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5 Mistakes That Can Compromise Your Long-Term Wealth

There’s no need to beat yourself up over small money mistakes. As humans, we all slip up from time to time. But sometimes small blunders we think are harmless can end up becoming mistakes that compromise our long-term wealth.

While you make plans for the future, it is critical to be able to identify bad money habits that prevent you from reaching your financial goal. Going the extra mile to determine these bad habits and changing your wealth mindset is going to result in a healthy relationship with your finances.

Here are 5 common mistakes people make that sabotage their long-term wealth and overall financial success.

Having Excess Debt

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Debt, especially consumer debt, is the biggest obstacle for wealth. One of your main priorities when protecting your long-term wealth should be to identify your debt and making a pay off plan for it. Compounding interest on debts or loans, in particular, can seriously hinder your way to financial success.

It is the sole reason why it is important to try and pay off your debt as quickly as possible instead of waiting until you think you are in a more financially secure situation. Waiting to pay off debt that is compounding delays the pay-off time as interest is increasing accruing onto your account.

One way to get started is by paying off as much as you can above the minimum balance due on your debts or loans. This means more money is going towards paying off the principal balance and will reduce the amount you are paying in interest. 

Insufficient Retirement Planning

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Saving up for financial independence and not having to rely on each paycheck is a giant money goal for everyone. Though saving for retirement may seem difficult when bills and other financial obligations pile up, it should begin as early as possible to reap the maximum benefits. 

One of the best ways to get started with a retirement savings plan is using a 401(k), IRA, or 403(b). You’ll want to double-check with your employer if they offer a company-match on your retirement plan, and take advantage of that.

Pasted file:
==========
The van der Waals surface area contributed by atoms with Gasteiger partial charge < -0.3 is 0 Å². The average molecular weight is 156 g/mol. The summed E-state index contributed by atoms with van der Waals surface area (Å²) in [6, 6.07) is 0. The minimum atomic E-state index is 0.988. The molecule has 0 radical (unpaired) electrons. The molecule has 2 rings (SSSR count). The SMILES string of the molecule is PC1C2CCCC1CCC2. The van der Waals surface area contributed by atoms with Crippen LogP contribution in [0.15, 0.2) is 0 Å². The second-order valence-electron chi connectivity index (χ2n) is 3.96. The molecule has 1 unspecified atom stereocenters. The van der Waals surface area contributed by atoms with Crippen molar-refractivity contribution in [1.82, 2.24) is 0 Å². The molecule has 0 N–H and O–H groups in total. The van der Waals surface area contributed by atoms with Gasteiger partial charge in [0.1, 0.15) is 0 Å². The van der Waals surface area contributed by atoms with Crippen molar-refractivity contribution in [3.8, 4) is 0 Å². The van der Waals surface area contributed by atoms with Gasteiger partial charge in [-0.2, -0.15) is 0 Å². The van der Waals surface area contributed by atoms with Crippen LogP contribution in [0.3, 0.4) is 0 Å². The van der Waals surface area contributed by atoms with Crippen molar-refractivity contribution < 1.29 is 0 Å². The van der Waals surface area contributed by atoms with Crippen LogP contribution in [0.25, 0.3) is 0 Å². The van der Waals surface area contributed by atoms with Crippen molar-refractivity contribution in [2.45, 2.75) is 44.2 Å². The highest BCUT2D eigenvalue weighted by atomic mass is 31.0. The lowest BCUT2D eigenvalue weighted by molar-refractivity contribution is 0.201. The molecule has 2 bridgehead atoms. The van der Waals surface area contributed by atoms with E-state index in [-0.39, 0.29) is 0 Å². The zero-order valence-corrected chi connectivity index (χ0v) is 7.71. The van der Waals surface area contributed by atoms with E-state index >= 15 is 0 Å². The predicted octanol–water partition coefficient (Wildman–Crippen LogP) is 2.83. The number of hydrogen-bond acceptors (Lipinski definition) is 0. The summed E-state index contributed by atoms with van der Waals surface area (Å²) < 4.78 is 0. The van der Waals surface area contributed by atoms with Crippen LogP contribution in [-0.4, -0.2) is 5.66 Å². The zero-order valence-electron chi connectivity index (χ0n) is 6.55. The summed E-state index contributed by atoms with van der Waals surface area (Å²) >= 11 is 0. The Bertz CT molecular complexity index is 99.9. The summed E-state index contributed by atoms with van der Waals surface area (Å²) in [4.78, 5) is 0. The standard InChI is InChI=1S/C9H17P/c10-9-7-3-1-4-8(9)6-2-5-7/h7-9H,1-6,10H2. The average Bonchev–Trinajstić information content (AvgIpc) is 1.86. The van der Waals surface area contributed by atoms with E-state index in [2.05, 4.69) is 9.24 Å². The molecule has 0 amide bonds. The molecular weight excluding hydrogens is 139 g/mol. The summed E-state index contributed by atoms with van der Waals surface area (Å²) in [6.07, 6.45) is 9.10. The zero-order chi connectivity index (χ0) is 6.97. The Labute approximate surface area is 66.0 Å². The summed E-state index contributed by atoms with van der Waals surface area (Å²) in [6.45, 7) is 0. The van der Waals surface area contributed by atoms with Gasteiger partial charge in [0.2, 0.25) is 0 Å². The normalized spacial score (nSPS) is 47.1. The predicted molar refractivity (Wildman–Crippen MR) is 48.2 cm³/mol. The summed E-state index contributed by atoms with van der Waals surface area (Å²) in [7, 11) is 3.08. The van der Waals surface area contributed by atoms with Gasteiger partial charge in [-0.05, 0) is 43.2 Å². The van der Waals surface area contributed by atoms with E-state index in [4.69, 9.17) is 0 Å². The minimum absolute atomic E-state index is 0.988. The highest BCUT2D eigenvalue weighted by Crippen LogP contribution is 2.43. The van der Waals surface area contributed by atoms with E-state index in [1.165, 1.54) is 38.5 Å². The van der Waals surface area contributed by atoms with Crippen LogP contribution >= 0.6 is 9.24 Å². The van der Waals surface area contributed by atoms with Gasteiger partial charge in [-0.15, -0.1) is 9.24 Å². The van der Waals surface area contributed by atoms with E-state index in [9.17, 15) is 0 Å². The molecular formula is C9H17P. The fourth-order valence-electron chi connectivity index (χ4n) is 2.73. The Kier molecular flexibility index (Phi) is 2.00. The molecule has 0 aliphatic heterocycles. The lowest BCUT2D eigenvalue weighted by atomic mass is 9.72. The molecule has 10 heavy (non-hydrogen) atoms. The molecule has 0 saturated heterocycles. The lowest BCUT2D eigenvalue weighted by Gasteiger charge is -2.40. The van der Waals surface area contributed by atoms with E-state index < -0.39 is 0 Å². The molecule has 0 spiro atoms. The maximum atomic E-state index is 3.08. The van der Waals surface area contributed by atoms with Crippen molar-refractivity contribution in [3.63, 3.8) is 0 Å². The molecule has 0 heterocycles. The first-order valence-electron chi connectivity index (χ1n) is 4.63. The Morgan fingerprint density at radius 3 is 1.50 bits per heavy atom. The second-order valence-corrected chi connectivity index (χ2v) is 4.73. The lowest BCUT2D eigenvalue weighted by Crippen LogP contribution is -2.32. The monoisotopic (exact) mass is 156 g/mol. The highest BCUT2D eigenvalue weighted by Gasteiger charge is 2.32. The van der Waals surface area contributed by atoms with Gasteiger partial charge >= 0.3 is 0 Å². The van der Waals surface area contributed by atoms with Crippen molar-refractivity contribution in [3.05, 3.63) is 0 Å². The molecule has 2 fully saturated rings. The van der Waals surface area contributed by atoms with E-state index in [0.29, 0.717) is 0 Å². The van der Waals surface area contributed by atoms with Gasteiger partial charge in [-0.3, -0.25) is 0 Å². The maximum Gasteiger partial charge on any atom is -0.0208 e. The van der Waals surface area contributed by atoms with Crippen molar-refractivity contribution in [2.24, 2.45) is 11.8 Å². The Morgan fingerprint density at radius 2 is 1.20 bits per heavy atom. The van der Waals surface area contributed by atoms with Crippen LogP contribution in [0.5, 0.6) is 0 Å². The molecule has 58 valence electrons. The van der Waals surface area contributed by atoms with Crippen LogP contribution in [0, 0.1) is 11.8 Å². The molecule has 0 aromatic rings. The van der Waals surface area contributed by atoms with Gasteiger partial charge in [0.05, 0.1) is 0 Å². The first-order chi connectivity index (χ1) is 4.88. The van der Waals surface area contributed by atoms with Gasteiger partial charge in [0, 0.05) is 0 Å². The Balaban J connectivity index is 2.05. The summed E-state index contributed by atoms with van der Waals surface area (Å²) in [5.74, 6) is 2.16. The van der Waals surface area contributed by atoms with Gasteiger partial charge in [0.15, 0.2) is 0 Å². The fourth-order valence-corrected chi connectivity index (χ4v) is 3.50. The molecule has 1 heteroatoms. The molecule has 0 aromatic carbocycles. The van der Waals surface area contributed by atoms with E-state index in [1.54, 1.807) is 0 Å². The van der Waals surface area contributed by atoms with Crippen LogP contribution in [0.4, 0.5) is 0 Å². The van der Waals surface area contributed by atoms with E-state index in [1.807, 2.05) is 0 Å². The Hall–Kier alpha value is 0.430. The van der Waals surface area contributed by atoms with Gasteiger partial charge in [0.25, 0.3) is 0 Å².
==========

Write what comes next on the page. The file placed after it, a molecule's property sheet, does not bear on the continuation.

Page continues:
You will want to save at least enough to meet the match. Not only will you be getting “free” money from your employer, contributing to a retirement plan is also an excellent way to decrease your taxable income come tax season.

Create a Savings Goal You Will Stick With

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Something that seems pretty apparent to do, but happens more than we assume it does is not putting aside money for investing or saving. Many people end up spending more than what they should be.

Getting unnecessary loans and splurging on credit cards too regularly can put you in debt which can easily spiral out of control with negligence and high interest. Not buying more than you can actually afford, and putting aside savings funds will help mitigate this bad money habit.

An example of a budgeting plan I personally like to use is the 50/20/30 rule. This rule forms the foundation for setting personal money goals for the year. The rule is based off of your after-tax pay and is divided to spending 50% on only the necessities, like rent or utilities, followed by 20% going to savings, and lastly, 30% going towards things like shopping, hobbies, or recreational activities.

Using this framework, you can modify the percentages to whatever your personal budgeting goals are. For instance, if you want to save up for a vacation or a new car, you might want to bump up your savings to 30% and decrease the amount you are spending eating out or whatnot.

Certain credit unions and banks will let you configure your accounts to automatically divide your paycheck into separate accounts whenever a paycheck gets deposited. This is a great tool to help you achieve your budgeting plans.

Having a Poor Tax Strategy

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Everyone wants to figure out how to pay the least amount of taxes possible, and that’s for a good reason. Taking advantage of every chance to lower your tax liability will allow you to use the extra cash to save and invest more into building your wealth.

There are many tax strategies you can use depending on your financial situation. There are many things you can do to leverage your position to get the highest returns. For instance, you have the option to max out your retirement savings, make a charitable trust, or even consider moving to a state that has no state income tax.

Not Having the Proper Insurance

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One major medical emergency can make a huge impact on your financial health. Without the proper health care coverage, medical expenses and bills can ruin your net worth along with your savings and retirement plans. For this reason, it is critical to make sure you have the most effective, best-suited coverage.

It’s worth taking the time out of your day to reanalyze your health care plan and see if there are any better options out there. You will want to find one that has a premium that aligns with your budget but also offers a good deductible and covers any out-of-pocket expenses you might predict happening to you.

It is recommended to try and save at minimum your total deductible amount as part of your emergency savings. If you qualify, Health Savings Accounts (HSA) are also an excellent, tax-free way of saving for future medical expenses.



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Written by David Chun

David Chun is a contributing editor for 365 Business. He has a B.A. in Management Information Systems from San Diego State University. He has experience in marketing, finance, small business management, and e-commerce.

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